Tag Archives: pot fiction

WEIRD WEED is FREE 4/20-4/21


If you get yourself a free ebook to spark with, please leave an honest review. The authors appreciate it!

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High Water: A Suggested Soundtrack

My book HIGH WATER is a cannabis-infused thriller about a group of pothead martial artists trapped in an infested waterpark during a terrifying dubstep concert.

Here’s the suggested soundtrack in a youtube playlist for your convenience. Even if you’re not a reader, it would make a great workout mix.

Here’s the link to the book if you’ve never read it before:


And the track listing, with commentary!

  • TITLE TRACK: Higher – Just Blaze and Jay-Z – punchy goddamn song
  • Lick it Up – The Aggrolites
  • Machine Gun Funk – Biggie Smalls – for Walter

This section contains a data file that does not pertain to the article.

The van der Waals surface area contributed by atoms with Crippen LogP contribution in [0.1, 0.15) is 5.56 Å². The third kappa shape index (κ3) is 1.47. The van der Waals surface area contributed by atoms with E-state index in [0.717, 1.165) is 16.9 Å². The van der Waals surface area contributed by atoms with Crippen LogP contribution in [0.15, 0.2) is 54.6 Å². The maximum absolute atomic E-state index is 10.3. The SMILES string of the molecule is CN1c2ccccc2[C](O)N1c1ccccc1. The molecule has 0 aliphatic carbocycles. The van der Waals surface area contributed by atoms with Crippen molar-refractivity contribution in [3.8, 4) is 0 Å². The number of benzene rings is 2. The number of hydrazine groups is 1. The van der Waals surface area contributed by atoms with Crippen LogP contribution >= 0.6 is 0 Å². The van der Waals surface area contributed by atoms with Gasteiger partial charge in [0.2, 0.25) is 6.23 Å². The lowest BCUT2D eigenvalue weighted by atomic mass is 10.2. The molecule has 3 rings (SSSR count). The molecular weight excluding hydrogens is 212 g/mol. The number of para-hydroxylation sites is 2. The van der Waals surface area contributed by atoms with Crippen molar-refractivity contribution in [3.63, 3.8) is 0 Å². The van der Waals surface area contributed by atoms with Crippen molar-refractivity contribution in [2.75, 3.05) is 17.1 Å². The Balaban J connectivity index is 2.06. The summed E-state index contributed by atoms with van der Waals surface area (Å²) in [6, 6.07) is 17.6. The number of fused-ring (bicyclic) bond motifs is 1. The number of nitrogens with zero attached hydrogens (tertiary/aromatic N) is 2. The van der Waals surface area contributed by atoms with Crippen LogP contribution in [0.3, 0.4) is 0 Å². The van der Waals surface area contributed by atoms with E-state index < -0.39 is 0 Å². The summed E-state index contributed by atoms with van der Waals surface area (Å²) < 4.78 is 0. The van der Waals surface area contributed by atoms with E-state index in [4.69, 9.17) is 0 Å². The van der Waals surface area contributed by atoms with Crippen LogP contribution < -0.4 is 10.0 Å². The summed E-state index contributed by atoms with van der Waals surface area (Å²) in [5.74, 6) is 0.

• Make it Bun Dem – Skrillex and Damien Marley – my favorite dubstep song
  • Bowl for Two – The Expendables
  • The Horror – RJD2 – love this track
  • Temperature’s Rising – Mobb Deep – one of the best hiphop tracks ever
  • Rite Where you Stand – Gangstarr and Jadakiss
  • Money Trees – Kendrick Lamar
  • Existence VIP – Excision
  • Simple As – Kid Cudi
  • Simigwado – Gyede Blay Ambolley & the Steneboofs – funky as shit
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In the midst of a writing vortex!

I’m currently working on a few things at once. It’s making my head spin, but I’m glad I’m in a prolific state of mind!

  1. Part 3 of the High Water Series: for those familiar with my kung fu zombie horror series, the third book is well on the way to a final version. Artwork is still to come, and the editing is going, albeit very slowly. This one is a monster that I have to slay!